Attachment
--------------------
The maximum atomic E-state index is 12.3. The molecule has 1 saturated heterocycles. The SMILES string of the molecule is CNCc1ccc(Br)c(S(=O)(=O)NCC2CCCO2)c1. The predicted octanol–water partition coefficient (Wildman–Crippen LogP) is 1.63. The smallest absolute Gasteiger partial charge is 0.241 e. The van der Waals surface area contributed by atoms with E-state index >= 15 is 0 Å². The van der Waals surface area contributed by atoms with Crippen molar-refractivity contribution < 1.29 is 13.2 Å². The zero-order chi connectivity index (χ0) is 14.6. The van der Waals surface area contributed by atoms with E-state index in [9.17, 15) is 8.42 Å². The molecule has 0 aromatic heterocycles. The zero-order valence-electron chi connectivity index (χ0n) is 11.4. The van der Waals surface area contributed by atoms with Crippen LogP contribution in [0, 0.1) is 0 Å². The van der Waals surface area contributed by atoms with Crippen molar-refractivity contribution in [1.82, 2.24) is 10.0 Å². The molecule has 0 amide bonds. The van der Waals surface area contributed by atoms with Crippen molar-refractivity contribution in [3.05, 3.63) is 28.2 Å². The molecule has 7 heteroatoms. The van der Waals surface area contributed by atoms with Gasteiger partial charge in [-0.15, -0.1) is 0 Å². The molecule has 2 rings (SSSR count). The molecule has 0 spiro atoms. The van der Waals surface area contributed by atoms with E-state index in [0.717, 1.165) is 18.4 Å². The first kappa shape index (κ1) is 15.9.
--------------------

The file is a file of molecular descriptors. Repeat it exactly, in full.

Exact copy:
The maximum atomic E-state index is 12.3. The molecule has 1 saturated heterocycles. The SMILES string of the molecule is CNCc1ccc(Br)c(S(=O)(=O)NCC2CCCO2)c1. The predicted octanol–water partition coefficient (Wildman–Crippen LogP) is 1.63. The smallest absolute Gasteiger partial charge is 0.241 e. The van der Waals surface area contributed by atoms with E-state index >= 15 is 0 Å². The van der Waals surface area contributed by atoms with Crippen molar-refractivity contribution < 1.29 is 13.2 Å². The zero-order chi connectivity index (χ0) is 14.6. The van der Waals surface area contributed by atoms with E-state index in [9.17, 15) is 8.42 Å². The molecule has 0 aromatic heterocycles. The zero-order valence-electron chi connectivity index (χ0n) is 11.4. The van der Waals surface area contributed by atoms with Crippen LogP contribution in [0, 0.1) is 0 Å². The van der Waals surface area contributed by atoms with Crippen molar-refractivity contribution in [1.82, 2.24) is 10.0 Å². The molecule has 0 amide bonds. The van der Waals surface area contributed by atoms with Crippen molar-refractivity contribution in [3.05, 3.63) is 28.2 Å². The molecule has 7 heteroatoms. The van der Waals surface area contributed by atoms with Gasteiger partial charge in [-0.15, -0.1) is 0 Å². The molecule has 2 rings (SSSR count). The molecule has 0 spiro atoms. The van der Waals surface area contributed by atoms with E-state index in [0.717, 1.165) is 18.4 Å². The first kappa shape index (κ1) is 15.9.